- Wanting to learn languages led me to… find DIY language podcasts, watching TV shows and listening to music in French, German and Thai.
Looking forward to something gave me something to look forward to besides just finishing the HSC and this is going to be super important to help you stay sane, and to stay motivated during the next 30 days and beyond!
- Take 3 minutes and write down 3 things you want to do in your life when the HSC is over.
Step 2: Write Your 30 Day Subject To Do List
So you’ve got 30 days, and 18 hours per subject to study. Where do you start? What do you do?
The first step is to work out what are all the things you need to be doing for each of your subjects to enable you to have the best shot of scoring your goal mark.
To help you create your 30 Day HSC Study Plan we’ve put together a free downloadable 30 Day HSC Study Planner here which you can download.
Pick one of your subjects and on a piece of paper (or our HSC Planner) write the following down at the top:
- Name of the subject
- Your HSC Goal Mark
Then draw 3 lines down the page to break the piece of paper into quarters/fourths.
At the top of each column write the following:
- Week 4 – What do you need to be working on this week, 4 weeks out from your HSC?
- Week 3 – What do you need to do next week to prepare for your HSC?
- Week 2 – What is everything you need to do in the 2nd last week before your HSC?
- Week 1 – What is everything you need to be doing in the final week before your HSC?
As a guide, you should think about breaking up your study for each week into the following themes:
Week 4: Finalise Your Study Notes
Your focus here needs to be on getting your study notes organised and finalised. Put your finishing touches on your study notes.
What if you don’t have any study notes?
Ideally, you want to write your own study notes as the act of writing them will help you build a strong understanding of the material, however if you have absolutely no notes, or are so far behind you won’t be able to catch up, find some notes from a friend/around the internet, and then spend this week customising them to make them your own!
This way you’ll still get some of the benefits from a memory perspective vs creating them from scratch!
Week 3: Learn ALL the Content
This week you want to spend building a really strong foundation of knowledge – you want to make sure you know your stuff!!
We’ll cover more on how you can do this effectively below, but this will essentially involve:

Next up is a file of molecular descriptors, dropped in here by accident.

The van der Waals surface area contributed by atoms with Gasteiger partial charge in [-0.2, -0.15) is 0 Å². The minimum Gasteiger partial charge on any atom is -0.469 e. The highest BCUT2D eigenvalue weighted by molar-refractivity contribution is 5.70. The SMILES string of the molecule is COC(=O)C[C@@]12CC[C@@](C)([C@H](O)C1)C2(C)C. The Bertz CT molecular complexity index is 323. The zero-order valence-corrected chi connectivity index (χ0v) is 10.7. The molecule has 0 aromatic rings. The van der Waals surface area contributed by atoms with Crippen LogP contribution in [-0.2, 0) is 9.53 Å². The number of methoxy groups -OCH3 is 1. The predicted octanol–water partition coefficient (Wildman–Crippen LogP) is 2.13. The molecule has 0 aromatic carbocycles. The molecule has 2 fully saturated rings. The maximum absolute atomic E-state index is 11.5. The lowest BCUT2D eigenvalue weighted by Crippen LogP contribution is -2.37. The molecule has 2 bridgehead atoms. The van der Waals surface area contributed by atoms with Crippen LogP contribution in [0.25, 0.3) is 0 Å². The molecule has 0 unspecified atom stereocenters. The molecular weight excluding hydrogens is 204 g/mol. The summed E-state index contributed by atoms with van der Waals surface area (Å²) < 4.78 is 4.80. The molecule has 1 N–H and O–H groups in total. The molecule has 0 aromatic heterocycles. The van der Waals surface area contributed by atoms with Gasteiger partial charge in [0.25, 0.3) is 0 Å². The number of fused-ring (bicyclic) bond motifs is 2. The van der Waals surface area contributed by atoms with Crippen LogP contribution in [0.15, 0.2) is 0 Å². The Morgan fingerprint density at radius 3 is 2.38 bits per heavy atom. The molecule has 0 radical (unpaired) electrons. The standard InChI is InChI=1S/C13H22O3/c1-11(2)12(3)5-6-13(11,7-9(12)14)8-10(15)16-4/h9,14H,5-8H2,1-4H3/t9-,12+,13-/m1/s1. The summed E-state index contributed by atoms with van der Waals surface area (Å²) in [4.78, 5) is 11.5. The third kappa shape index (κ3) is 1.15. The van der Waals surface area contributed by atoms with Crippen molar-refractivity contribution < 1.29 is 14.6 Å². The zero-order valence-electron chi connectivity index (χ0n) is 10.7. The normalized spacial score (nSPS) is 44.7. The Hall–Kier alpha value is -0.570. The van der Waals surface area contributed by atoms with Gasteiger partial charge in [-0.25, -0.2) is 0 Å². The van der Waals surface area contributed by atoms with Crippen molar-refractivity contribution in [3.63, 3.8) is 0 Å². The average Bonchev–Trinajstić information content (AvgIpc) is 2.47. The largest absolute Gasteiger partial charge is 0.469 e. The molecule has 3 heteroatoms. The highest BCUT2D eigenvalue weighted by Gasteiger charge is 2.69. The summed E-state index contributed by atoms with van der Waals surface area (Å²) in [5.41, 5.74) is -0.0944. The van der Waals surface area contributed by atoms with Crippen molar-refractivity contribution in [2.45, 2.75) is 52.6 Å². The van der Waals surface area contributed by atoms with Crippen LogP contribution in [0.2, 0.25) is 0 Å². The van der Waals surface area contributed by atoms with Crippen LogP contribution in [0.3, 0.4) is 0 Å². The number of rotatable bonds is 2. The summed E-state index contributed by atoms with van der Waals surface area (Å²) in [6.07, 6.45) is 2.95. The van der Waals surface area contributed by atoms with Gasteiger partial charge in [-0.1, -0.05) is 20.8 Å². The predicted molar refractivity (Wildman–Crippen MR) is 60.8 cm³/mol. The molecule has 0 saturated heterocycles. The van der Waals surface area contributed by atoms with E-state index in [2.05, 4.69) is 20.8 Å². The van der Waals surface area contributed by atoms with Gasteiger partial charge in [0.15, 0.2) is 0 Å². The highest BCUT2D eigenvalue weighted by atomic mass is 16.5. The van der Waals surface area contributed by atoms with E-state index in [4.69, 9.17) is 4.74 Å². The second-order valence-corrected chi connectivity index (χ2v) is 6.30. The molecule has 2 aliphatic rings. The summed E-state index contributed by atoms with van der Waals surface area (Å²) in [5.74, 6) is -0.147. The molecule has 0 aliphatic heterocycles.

- Writing out key ideas/points from your notes
- Teaching friends and family
- Using flash cards
- Quizzing yourself
- And more!
Week 2: Work on Past Papers and Practice Essays
This week is about starting to work on past papers and practice essays!
You might be tempted to skip Week 2 and go straight into doing past papers and practice essays, but if you don’t have a strong foundation of knowledge, you’ll actually be writing down incorrect information and locking this into your memory. So don’t skip Week 3!
This week focus on getting all your practice essays (as as many as possible) written for the subject, and polishing as many of your responses/essays/model answers.
Week 1: More Past Papers and Practice Essays – Final Preparation!
You are now in the final stretch!
The goal this week is work on past exam papers in timed conditions!!!
We’ve also helped you out for this week by putting together the following 7 Days Before HSC Exams study guides you can use!
Now take 10 minutes for each column to write a to-do list for everything you need to for that particular subject over the next 4 weeks to give you the best shot of scoring your goal mark that you’ve written at the top of the page!
Here’s an example of what this should look like.
Once you’ve done this, you’ve now got your 30 Day HSC Plan for 1 subject!
Now you need to rinse and repeat for each of your subjects!
Once you’ve written your study to-do list for each subject, stick it up on your wall where you can see it.
The idea behind this is that it’s a clear visual of all that you need to do and you want it to be IN YOUR FACE so you don’t forget and get lazy or distracted. It’s there to keep you accountable!
Every time you complete something, cross it out with a HUGE FAT RED MARKER! This way you get clear way to track your progress towards preparing for your next assessment/exam!
Want feedback on your 30 Day Plan? Send us a picture of your 30 Day Subject Plan on your wall to email@example.com and we’ll give you feedback!
- Download our 30 Day HSC Study Planner and write down for your subject your to do list of actions you need to do to give yourself the best chance of scoring your goal mark in this subject
- Rinse and repeat for all subjects
- Follow our 4 Week Guide of what to focus on in each week!
- Stick it up on your wall where you can see it
- As you complete each action, cross it off with a huge red marker
- Send us a picture of your 30 Day Study Plan on your wall for feedback!
Step 3: Create A Study Plan
You have 30 Days until the HSC, but part of that is dedicated to your school holidays. Even though there’s the saying ‘work hard, play hard’, 30 days out, you need to work hard.
Now that you know what you need to do for each subject, you’ve got to work out what subject to study when!
Most of the time, the typical structure is that you start studying for your first exam/assessment first.
What happens when you study in chronological order of your exams
You start studying for your first exam first, and get lots of study done for it. But then you run out of time to do as much study for your 2nd, 3rd, 4th (etc) assessments and exams. And because they are all on consecutive days, what ends up happening is you spend late nights cramming massively to try and get study done for your 2nd, 3rd and 4th exams.